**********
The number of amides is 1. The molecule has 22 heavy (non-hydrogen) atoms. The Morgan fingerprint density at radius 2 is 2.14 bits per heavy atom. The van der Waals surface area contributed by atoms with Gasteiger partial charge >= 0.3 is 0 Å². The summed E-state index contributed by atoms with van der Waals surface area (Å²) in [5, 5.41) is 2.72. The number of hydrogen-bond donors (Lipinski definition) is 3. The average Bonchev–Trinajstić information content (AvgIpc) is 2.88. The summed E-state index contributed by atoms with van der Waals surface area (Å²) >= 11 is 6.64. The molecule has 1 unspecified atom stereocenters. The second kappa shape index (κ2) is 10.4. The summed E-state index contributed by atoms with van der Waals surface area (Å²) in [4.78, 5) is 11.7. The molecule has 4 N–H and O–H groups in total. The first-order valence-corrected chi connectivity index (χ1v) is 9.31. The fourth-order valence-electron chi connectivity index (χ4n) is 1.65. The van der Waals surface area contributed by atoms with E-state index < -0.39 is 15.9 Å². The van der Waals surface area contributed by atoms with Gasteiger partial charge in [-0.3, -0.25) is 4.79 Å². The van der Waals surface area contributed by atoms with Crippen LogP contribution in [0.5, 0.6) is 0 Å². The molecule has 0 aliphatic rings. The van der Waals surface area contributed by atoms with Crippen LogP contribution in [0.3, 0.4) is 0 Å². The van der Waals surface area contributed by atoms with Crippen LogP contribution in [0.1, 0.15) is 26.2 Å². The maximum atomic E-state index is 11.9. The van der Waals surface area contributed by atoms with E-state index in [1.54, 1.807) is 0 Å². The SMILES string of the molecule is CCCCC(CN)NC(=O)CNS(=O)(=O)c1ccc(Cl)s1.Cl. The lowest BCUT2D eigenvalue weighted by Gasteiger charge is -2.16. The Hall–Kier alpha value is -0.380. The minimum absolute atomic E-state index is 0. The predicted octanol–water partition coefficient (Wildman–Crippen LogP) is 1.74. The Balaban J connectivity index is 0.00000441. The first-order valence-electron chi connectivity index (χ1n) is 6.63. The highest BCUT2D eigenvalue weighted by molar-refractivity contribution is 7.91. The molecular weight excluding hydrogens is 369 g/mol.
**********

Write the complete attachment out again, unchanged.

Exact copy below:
The number of amides is 1. The molecule has 22 heavy (non-hydrogen) atoms. The Morgan fingerprint density at radius 2 is 2.14 bits per heavy atom. The van der Waals surface area contributed by atoms with Gasteiger partial charge >= 0.3 is 0 Å². The summed E-state index contributed by atoms with van der Waals surface area (Å²) in [5, 5.41) is 2.72. The number of hydrogen-bond donors (Lipinski definition) is 3. The average Bonchev–Trinajstić information content (AvgIpc) is 2.88. The summed E-state index contributed by atoms with van der Waals surface area (Å²) >= 11 is 6.64. The molecule has 1 unspecified atom stereocenters. The second kappa shape index (κ2) is 10.4. The summed E-state index contributed by atoms with van der Waals surface area (Å²) in [4.78, 5) is 11.7. The molecule has 4 N–H and O–H groups in total. The first-order valence-corrected chi connectivity index (χ1v) is 9.31. The fourth-order valence-electron chi connectivity index (χ4n) is 1.65. The van der Waals surface area contributed by atoms with E-state index < -0.39 is 15.9 Å². The van der Waals surface area contributed by atoms with Gasteiger partial charge in [-0.3, -0.25) is 4.79 Å². The van der Waals surface area contributed by atoms with Crippen LogP contribution in [0.5, 0.6) is 0 Å². The molecule has 0 aliphatic rings. The van der Waals surface area contributed by atoms with Crippen LogP contribution in [0.3, 0.4) is 0 Å². The van der Waals surface area contributed by atoms with Crippen LogP contribution in [0.1, 0.15) is 26.2 Å². The maximum atomic E-state index is 11.9. The van der Waals surface area contributed by atoms with E-state index in [1.54, 1.807) is 0 Å². The SMILES string of the molecule is CCCCC(CN)NC(=O)CNS(=O)(=O)c1ccc(Cl)s1.Cl. The lowest BCUT2D eigenvalue weighted by Gasteiger charge is -2.16. The Hall–Kier alpha value is -0.380. The minimum absolute atomic E-state index is 0. The predicted octanol–water partition coefficient (Wildman–Crippen LogP) is 1.74. The Balaban J connectivity index is 0.00000441. The first-order valence-electron chi connectivity index (χ1n) is 6.63. The highest BCUT2D eigenvalue weighted by molar-refractivity contribution is 7.91. The molecular weight excluding hydrogens is 369 g/mol.